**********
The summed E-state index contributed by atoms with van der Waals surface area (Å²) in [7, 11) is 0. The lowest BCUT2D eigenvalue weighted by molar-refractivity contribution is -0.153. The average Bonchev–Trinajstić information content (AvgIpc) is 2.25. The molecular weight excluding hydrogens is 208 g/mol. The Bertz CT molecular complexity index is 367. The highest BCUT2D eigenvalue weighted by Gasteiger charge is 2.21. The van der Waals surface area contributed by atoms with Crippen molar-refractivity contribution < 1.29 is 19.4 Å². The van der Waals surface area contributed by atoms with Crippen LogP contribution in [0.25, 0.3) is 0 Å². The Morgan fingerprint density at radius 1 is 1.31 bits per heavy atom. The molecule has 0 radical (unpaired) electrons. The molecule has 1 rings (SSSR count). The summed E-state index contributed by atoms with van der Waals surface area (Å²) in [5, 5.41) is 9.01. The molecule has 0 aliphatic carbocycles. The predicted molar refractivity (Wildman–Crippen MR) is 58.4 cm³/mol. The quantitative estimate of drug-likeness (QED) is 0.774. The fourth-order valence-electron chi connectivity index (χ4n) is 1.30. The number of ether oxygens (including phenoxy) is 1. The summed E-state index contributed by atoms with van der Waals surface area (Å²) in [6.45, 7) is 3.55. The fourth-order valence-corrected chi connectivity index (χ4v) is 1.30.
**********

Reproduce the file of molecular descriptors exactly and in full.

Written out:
The summed E-state index contributed by atoms with van der Waals surface area (Å²) in [7, 11) is 0. The lowest BCUT2D eigenvalue weighted by molar-refractivity contribution is -0.153. The average Bonchev–Trinajstić information content (AvgIpc) is 2.25. The molecular weight excluding hydrogens is 208 g/mol. The Bertz CT molecular complexity index is 367. The highest BCUT2D eigenvalue weighted by Gasteiger charge is 2.21. The van der Waals surface area contributed by atoms with Crippen molar-refractivity contribution < 1.29 is 19.4 Å². The van der Waals surface area contributed by atoms with Crippen LogP contribution in [0.25, 0.3) is 0 Å². The Morgan fingerprint density at radius 1 is 1.31 bits per heavy atom. The molecule has 0 radical (unpaired) electrons. The molecule has 1 rings (SSSR count). The summed E-state index contributed by atoms with van der Waals surface area (Å²) in [5, 5.41) is 9.01. The molecule has 0 aliphatic carbocycles. The predicted molar refractivity (Wildman–Crippen MR) is 58.4 cm³/mol. The quantitative estimate of drug-likeness (QED) is 0.774. The fourth-order valence-electron chi connectivity index (χ4n) is 1.30. The number of ether oxygens (including phenoxy) is 1. The summed E-state index contributed by atoms with van der Waals surface area (Å²) in [6.45, 7) is 3.55. The fourth-order valence-corrected chi connectivity index (χ4v) is 1.30.